In my life I recognize comfort zones to body and soul .

    A comfort zone to body protects me from danger , disability , death .

    A comfort zone to soul ( spirit ) protects me from disappointment , criticism , failure , humiliation .

    My most vivid existential fear occurred the very first time that I allowed my 16-year-old daughter Debra to drive our car
    with me as front-seat passenger . ( Debra : in my imagination , she’s still a helpless newborn baby . )

    Love and trust trumped fear of trauma . Yes , we did hit some bumps during that learning experience

    but daughter and dad did grow in soul .

    My most recent breakout from psychological limits occurred about two months ago at a an Erev Shabbat service at

    Rodeph Shalom . The Siddur spoke of :

    ” wherever we are , it is eternally Egypt ( a narrow space ) .

    that there is a better place , a Promised Land ; . .

    that there is no way to get from here to there

    except by joining hands , marching together .

    Cantor Erin sang joyfully ” L,cha Dodi ” , with imagery of a bride and a wedding . Her music was moving , so I moved .

    Just as we dance at weddings , I began a line dance/walk /marching together .

    Congregants stare . . I did not care .

    Congregants joined : we all felt enriched .

  6. Bob Bierman says:

    The existential fallacy of risk

    Of course we as humans are going to think of the risks we took which worked out or changed us for the better. However, what we are not good at is accepting that risk is not predetermined for a favorable outcome. Life is far too random for that. We might take the risk of crossing against the light and be hit by a truck. I believe that is why many of us don’t take risks. We life in unconscious existential dread of the knowledge of the randomness of life, very often a flip of the coin. After all, If Moses had taken the risk of turning left instead of right,( a bias for right turns seems to be hard wired) we would have the oil, and they would have the sand.

  7. Jamie says:

    I think it’s important to make a distinction between things that are a little scary or require some extra chutzpah and things, often of a deeper or more personal nature, that are truly outside of our comfort zone.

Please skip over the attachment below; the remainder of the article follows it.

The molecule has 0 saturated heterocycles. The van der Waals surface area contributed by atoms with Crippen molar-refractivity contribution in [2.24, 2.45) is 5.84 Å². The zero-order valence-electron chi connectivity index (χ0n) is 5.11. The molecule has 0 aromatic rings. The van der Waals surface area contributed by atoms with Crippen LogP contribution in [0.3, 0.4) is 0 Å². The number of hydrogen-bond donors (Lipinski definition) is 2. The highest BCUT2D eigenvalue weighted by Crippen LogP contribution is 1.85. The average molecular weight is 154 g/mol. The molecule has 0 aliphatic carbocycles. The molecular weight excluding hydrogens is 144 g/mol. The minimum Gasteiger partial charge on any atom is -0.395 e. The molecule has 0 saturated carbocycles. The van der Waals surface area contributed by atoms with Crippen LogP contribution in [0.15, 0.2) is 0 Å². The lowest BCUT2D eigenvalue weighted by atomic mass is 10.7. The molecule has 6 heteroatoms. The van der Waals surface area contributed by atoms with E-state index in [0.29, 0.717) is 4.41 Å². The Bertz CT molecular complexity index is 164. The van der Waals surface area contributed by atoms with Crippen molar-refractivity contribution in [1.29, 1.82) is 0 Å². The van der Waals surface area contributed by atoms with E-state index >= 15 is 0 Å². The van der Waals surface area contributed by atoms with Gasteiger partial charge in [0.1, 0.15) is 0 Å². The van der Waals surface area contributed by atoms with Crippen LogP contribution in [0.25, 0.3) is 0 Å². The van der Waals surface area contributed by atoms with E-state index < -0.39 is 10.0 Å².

• Bob says:

      Perhaps. But few of us face deep choices in life. Most of us live a mundane life, which is not meant as a pejorative, and even in that day to day life live in existential crisis.

  8. rofah says:

    After over sixteen years of being sexually abused by a family member, I finally disclosed the abuse, stopped going home overnight, and moved to Philadelphia the day I graduated from college to start a summer job in a new city knowing no one. Now, eight weeks later, I am preparing to matriculate to medical school in August, loving my job, settling nicely into Philly, and am feeling endlessly thankful to have found Rodeph Shalom. Taking these risks took me very far outside of my comfort zone; I was very scared. While there are certainly tough moments, I feel so blessed and thankful to be where I am as a result of making these changes.

    • docbzf says:

      Silence is my reply to your sadness . Silence because no words can give you the thorough comfort you deserve .
      After this silence of grief , I am stirred to learn of your bravery to turn your life around for the better .
      I think that you are the bravest person I have ever known .
      L’chaim , may all your wishes be fulfilled .

    • Rabbi Jill Maderer says:

      Thank you for trusting the community with these powerful words. My heart goes out to you for your past and my heart is lifted for your present and future.

  9. Bob says:

    I am in awe. When I wrote about most of life being mundane, I could not imagine the courage it took for you to take the risks you did. Thank you for sharing, thank you for humbling me.